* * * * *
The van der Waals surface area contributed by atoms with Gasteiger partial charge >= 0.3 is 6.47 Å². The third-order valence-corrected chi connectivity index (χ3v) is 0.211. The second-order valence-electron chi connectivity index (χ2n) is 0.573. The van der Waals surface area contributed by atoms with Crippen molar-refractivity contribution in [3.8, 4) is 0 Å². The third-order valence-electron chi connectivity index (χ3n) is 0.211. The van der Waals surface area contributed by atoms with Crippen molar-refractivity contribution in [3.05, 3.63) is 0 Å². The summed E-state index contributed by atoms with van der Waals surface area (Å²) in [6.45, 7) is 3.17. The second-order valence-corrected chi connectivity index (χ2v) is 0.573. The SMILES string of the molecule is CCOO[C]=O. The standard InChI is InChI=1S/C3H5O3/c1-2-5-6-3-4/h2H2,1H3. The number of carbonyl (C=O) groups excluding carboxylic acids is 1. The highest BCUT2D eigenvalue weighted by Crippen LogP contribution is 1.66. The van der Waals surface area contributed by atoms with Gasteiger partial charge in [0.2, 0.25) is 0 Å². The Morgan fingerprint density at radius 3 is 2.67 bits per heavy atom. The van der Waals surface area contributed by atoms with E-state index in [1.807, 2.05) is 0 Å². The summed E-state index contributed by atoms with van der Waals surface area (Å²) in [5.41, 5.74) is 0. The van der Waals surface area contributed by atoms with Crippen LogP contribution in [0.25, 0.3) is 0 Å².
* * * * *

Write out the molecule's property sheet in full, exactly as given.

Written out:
The van der Waals surface area contributed by atoms with Gasteiger partial charge >= 0.3 is 6.47 Å². The third-order valence-corrected chi connectivity index (χ3v) is 0.211. The second-order valence-electron chi connectivity index (χ2n) is 0.573. The van der Waals surface area contributed by atoms with Crippen molar-refractivity contribution in [3.8, 4) is 0 Å². The third-order valence-electron chi connectivity index (χ3n) is 0.211. The van der Waals surface area contributed by atoms with Crippen molar-refractivity contribution in [3.05, 3.63) is 0 Å². The summed E-state index contributed by atoms with van der Waals surface area (Å²) in [6.45, 7) is 3.17. The second-order valence-corrected chi connectivity index (χ2v) is 0.573. The SMILES string of the molecule is CCOO[C]=O. The standard InChI is InChI=1S/C3H5O3/c1-2-5-6-3-4/h2H2,1H3. The number of carbonyl (C=O) groups excluding carboxylic acids is 1. The highest BCUT2D eigenvalue weighted by Crippen LogP contribution is 1.66. The van der Waals surface area contributed by atoms with Gasteiger partial charge in [0.2, 0.25) is 0 Å². The Morgan fingerprint density at radius 3 is 2.67 bits per heavy atom. The van der Waals surface area contributed by atoms with E-state index in [1.807, 2.05) is 0 Å². The summed E-state index contributed by atoms with van der Waals surface area (Å²) in [5.41, 5.74) is 0. The van der Waals surface area contributed by atoms with Crippen LogP contribution in [0.25, 0.3) is 0 Å².